Friday, November 18, 2011

Good Food, Good Friends, Good Times

The day before Thanksgiving is the heaviest travel day of the year, bearing out surveys showing our peculiar American holiday of stopping to give thanks is also our most popular.  On Thanksgiving, the wheels of commerce grind to a halt, traffic ceases, and the world stops and takes a deep breath before sitting down to a table laden with turkey, stuffing, mashed and sweet potatoes, gravy, cranberry sauce, corn pudding, peas and, if you're from my family, sauerkraut with neck meat and giblets and with all sorts of other delicacies.  

This year, three of our children, with spouses, and all eight grand kids, will join us for the feast, hearkening back to similar feasts at my Grandfather's house.  Then, Grandmother, Grand Pop, Aunt Pat and Uncle Ed, Aunt Elsie and Uncle Bun, and my parents and sisters all enjoyed the feast around a table large enough to have room for everybody.  This year, the old table, even with all six leaves, will probably not be large enough to seat us all and instead of sitting around the table, we will end up sitting around.  Around the table or where ever, it will be good.

Somewhere between the last course and the food and football induced coma that precedes pumpkin pie and coffee, I will slip away and compile a list of things for which I am thankful, carefully writing it out in longhand.  On my list, I will attempt to recognize and consciously give thanks for each of the blessings I have enjoyed over the last year.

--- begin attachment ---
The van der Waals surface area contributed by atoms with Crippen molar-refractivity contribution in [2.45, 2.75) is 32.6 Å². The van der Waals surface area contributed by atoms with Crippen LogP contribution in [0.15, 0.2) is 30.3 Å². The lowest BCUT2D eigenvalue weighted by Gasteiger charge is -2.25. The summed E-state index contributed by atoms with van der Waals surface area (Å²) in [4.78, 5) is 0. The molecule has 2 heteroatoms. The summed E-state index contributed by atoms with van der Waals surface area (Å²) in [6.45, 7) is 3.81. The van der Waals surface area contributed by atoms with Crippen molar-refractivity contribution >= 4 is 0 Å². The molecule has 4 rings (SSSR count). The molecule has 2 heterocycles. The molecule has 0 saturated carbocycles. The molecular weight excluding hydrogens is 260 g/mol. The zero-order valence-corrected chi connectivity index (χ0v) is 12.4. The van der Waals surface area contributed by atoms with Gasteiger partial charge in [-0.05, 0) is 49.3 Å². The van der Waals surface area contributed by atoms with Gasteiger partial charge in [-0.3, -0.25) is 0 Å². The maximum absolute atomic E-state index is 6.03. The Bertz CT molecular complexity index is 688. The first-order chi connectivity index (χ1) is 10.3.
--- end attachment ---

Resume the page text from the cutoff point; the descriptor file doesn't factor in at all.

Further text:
I will give thanks for life, and the spirit to enjoy it; for paid work and for labors of love that I am able to do.  I will give thanks for my wife, soul mate, and life companion.  Who would have thought such a thing was possible?  I will give thanks for each of my children, all different and all wonderful, and for their spouses.  And I will give special thanks for my grand kids one by one, each one unique, each one a blessing.  I will give thanks for friends, new, old, and re-discovered, carefully listing each by name. Finally, I will give thanks for food, clothing, shelter and for the comforts, luxuries, and experiences that I have been privileged to enjoy or, if not to enjoy, at least to learn from.

My list will be woefully inadequate.  Remembering everything is impossible.  But, when I pull my list out over the next year and read it, it will be enough to remind me how lucky I really am, and how greatly I am blessed.

Good food, good friends, good times -- Thanksgiving is all that.  But more than that, Thanksgiving is a time to reflect.

So, what will you put at the top of your list this year?